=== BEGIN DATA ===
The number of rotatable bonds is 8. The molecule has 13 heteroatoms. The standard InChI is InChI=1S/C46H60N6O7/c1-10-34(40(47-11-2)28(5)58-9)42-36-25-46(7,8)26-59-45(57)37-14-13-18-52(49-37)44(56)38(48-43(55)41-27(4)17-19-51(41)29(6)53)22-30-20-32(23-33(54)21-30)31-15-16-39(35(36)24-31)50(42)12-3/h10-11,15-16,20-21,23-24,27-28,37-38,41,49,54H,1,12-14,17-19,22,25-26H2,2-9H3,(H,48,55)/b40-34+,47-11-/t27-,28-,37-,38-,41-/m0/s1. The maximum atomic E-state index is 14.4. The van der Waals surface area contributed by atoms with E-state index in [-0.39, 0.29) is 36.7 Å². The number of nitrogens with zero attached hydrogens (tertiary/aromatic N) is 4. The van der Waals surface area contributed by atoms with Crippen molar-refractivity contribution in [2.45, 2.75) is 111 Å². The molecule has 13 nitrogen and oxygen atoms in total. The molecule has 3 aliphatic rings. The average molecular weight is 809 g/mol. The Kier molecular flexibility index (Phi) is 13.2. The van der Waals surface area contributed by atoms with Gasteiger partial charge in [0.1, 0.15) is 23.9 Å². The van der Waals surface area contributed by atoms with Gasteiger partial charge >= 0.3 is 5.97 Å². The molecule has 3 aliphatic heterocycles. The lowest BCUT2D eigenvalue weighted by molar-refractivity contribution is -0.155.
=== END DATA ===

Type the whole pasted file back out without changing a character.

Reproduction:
The number of rotatable bonds is 8. The molecule has 13 heteroatoms. The standard InChI is InChI=1S/C46H60N6O7/c1-10-34(40(47-11-2)28(5)58-9)42-36-25-46(7,8)26-59-45(57)37-14-13-18-52(49-37)44(56)38(48-43(55)41-27(4)17-19-51(41)29(6)53)22-30-20-32(23-33(54)21-30)31-15-16-39(35(36)24-31)50(42)12-3/h10-11,15-16,20-21,23-24,27-28,37-38,41,49,54H,1,12-14,17-19,22,25-26H2,2-9H3,(H,48,55)/b40-34+,47-11-/t27-,28-,37-,38-,41-/m0/s1. The maximum atomic E-state index is 14.4. The van der Waals surface area contributed by atoms with E-state index in [-0.39, 0.29) is 36.7 Å². The number of nitrogens with zero attached hydrogens (tertiary/aromatic N) is 4. The van der Waals surface area contributed by atoms with Crippen molar-refractivity contribution in [2.45, 2.75) is 111 Å². The molecule has 13 nitrogen and oxygen atoms in total. The molecule has 3 aliphatic rings. The average molecular weight is 809 g/mol. The Kier molecular flexibility index (Phi) is 13.2. The van der Waals surface area contributed by atoms with Gasteiger partial charge in [0.1, 0.15) is 23.9 Å². The van der Waals surface area contributed by atoms with Gasteiger partial charge >= 0.3 is 5.97 Å². The molecule has 3 aliphatic heterocycles. The lowest BCUT2D eigenvalue weighted by molar-refractivity contribution is -0.155.